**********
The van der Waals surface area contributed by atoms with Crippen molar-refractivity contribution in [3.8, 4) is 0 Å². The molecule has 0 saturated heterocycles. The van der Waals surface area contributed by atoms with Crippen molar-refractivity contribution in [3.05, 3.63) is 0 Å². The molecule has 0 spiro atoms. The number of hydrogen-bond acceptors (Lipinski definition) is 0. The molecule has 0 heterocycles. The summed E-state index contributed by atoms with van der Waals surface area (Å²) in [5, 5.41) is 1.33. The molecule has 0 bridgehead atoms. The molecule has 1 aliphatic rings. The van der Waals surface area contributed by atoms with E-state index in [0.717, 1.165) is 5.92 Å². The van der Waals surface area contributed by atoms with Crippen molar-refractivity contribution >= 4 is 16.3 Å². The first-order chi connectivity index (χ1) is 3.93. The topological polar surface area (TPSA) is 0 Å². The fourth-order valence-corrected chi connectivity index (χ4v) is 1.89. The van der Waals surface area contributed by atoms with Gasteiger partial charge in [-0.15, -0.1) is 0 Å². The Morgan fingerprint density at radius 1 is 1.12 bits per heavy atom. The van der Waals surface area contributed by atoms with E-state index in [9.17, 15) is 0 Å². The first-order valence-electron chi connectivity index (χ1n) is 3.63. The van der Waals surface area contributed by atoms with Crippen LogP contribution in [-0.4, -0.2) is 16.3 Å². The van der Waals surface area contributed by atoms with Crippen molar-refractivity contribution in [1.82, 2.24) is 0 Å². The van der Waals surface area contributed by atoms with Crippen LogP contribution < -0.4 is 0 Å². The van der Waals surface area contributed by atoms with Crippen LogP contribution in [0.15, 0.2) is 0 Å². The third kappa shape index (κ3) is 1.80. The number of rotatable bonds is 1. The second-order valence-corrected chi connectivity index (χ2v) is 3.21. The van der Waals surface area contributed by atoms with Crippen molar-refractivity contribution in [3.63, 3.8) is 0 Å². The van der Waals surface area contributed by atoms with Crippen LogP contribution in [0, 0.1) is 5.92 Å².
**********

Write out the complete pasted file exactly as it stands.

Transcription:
The van der Waals surface area contributed by atoms with Crippen molar-refractivity contribution in [3.8, 4) is 0 Å². The molecule has 0 saturated heterocycles. The van der Waals surface area contributed by atoms with Crippen molar-refractivity contribution in [3.05, 3.63) is 0 Å². The molecule has 0 spiro atoms. The number of hydrogen-bond acceptors (Lipinski definition) is 0. The molecule has 0 heterocycles. The summed E-state index contributed by atoms with van der Waals surface area (Å²) in [5, 5.41) is 1.33. The molecule has 0 bridgehead atoms. The molecule has 1 aliphatic rings. The van der Waals surface area contributed by atoms with E-state index in [0.717, 1.165) is 5.92 Å². The van der Waals surface area contributed by atoms with Crippen molar-refractivity contribution >= 4 is 16.3 Å². The first-order chi connectivity index (χ1) is 3.93. The topological polar surface area (TPSA) is 0 Å². The fourth-order valence-corrected chi connectivity index (χ4v) is 1.89. The van der Waals surface area contributed by atoms with Gasteiger partial charge in [-0.15, -0.1) is 0 Å². The Morgan fingerprint density at radius 1 is 1.12 bits per heavy atom. The van der Waals surface area contributed by atoms with E-state index in [9.17, 15) is 0 Å². The first-order valence-electron chi connectivity index (χ1n) is 3.63. The van der Waals surface area contributed by atoms with Crippen LogP contribution in [-0.4, -0.2) is 16.3 Å². The van der Waals surface area contributed by atoms with Crippen molar-refractivity contribution in [1.82, 2.24) is 0 Å². The van der Waals surface area contributed by atoms with Crippen LogP contribution < -0.4 is 0 Å². The van der Waals surface area contributed by atoms with Crippen LogP contribution in [0.15, 0.2) is 0 Å². The third kappa shape index (κ3) is 1.80. The number of rotatable bonds is 1. The second-order valence-corrected chi connectivity index (χ2v) is 3.21. The van der Waals surface area contributed by atoms with Crippen molar-refractivity contribution in [3.63, 3.8) is 0 Å². The van der Waals surface area contributed by atoms with Crippen LogP contribution in [0, 0.1) is 5.92 Å².